Amid the increased conversation on race in America, and the many tribulations people of color continue to face in this country, the National Football League’s Washington Redskins announced they will be changing the name and logo of their franchise following a thorough review.
With the Washington Redskins announcing this change, it is just one team down, and many more to go taking steps toward change.
Native American symbolism in American sports is no short list. While names like “Redskins” are objectively offensive, some team names like the Atlanta Braves or Chicago Blackhawks can be seen as honoring Native American culture as formidable, stoic and cool.
Our very own Montclair State University is not absent of this problematic history either. We were known as the “Montclair State Indians” until August of 1989.
Our school’s logo included a Native American profile and sports teams had the Cleveland Indians’s “Chief Wahoo” stitched onto them, including that of the 1987 NCAA Division III National Champion baseball team.
While the Montclair State Athletic Department made the morally correct decision to change its name to “Red Hawks,” a certainly bold decision to make at the time, it remains important to recognize these dark foundations of our school and strive to educate one another and keep our ears and minds open to criticism.
The argument that Native American nicknames and logos are used to honor the culture is often attributed to the Kansas City Chiefs, but the origin of the reigning Super Bowl champions’ nickname is no homage, but just the opposite, in fact. Kansas City named their football team the “Chiefs” after a white man, Harold Roe Bartle, who impersonated Native American culture.
The idea of these team names and logos honoring Native American culture is deeply flawed. The predominately white fan base of the Chiefs attend games wearing headdresses. Each home game is opened with a cheerleader riding a horse named “Warpaint,” along with the banging of a giant Native-style drum with the Chiefs logo printed on it.
Vincent Schilling, the journalist who uncovered the unsettling origin of the Chiefs’ namesake, reflected on these rituals during an appearance on CNN.
Schilling told CNN his grandmother, a Mohawk woman, was stolen away to a boarding school as a child and, out of fear, never spoke a word of Mohawk afterward.
“My grandma couldn’t even share what she was really, but they can do a stereotype of it and tell me to be honored by it?” Schilling said. “I’m sorry folks, I’m just not going to be.”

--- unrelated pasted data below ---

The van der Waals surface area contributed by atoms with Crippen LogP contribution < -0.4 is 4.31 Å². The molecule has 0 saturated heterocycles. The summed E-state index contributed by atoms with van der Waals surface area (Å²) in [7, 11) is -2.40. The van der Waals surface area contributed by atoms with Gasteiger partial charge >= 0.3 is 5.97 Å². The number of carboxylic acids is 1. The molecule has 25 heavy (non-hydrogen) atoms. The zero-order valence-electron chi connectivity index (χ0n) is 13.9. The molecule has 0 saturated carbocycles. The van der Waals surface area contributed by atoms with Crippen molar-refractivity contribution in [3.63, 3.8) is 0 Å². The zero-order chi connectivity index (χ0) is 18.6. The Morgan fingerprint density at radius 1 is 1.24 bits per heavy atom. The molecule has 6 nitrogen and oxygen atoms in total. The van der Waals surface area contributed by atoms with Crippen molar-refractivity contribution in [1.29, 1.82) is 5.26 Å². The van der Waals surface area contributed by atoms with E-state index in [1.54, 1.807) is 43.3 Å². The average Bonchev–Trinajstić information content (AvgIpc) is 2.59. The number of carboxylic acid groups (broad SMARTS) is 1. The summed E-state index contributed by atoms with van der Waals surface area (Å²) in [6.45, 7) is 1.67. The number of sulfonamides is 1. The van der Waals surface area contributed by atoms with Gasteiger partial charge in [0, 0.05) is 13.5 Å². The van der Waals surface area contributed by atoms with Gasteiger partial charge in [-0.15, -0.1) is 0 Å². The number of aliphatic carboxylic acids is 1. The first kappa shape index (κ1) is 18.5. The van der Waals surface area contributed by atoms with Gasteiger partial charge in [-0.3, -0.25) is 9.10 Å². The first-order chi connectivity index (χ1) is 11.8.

These disrespectful, condescending conventions are practiced throughout all American sports and at multiple levels.
Fans of the Atlanta Braves in Major League Baseball participate in the “tomahawk chop” chant every home game. The Florida State Seminoles football team pays “homage” with their Native-garbed mascot piercing the midfield turf with a burning spear.
Much of the backlash toward Washington’s decision to change its team name stems from the argument that the brutality white European colonists and the U.S. government reigned upon the Indigenous people of North America was a long while ago and these nicknames, logos and rituals have nothing to do with those wrongdoings.
The reason “redskins,” Chief Wahoo and the tomahawk chop may seem harmless is because the Native culture it imitates has been nearly completely erased from our society.
The average American has little to no contact with Native American culture but has certainly reaped the benefits of its destruction.
In fact, one would think people would be more sensitive to a genocide committed on one’s own soil.
It’s understood the societies many sports teams were born in are not as enlightened as the one we live in now, but despite the decades of disrespect toward the centuries of cruelty, changes can still be made.
However, rebranding organizations to the cities they reside in is no cheap task. Washington’s football franchise will have to spend millions of dollars on rebranding their franchise. Furthermore, there is no guarantee Washington will cut its ties with its old nickname and logo cleanly.
Even though the Cleveland Indians removed their Chief Wahoo logo from their uniforms, apparel displaying the offensive emblem can still be purchased from the Indians team store, securing the franchise that hefty dose of profits.
While the Washington Redskin’s change is a step in the right direction, it seems as though the owners of teams like the Indians, Braves and Chiefs would rather continue to fill their pockets than stop making a mockery out of a culture victimized by genocide.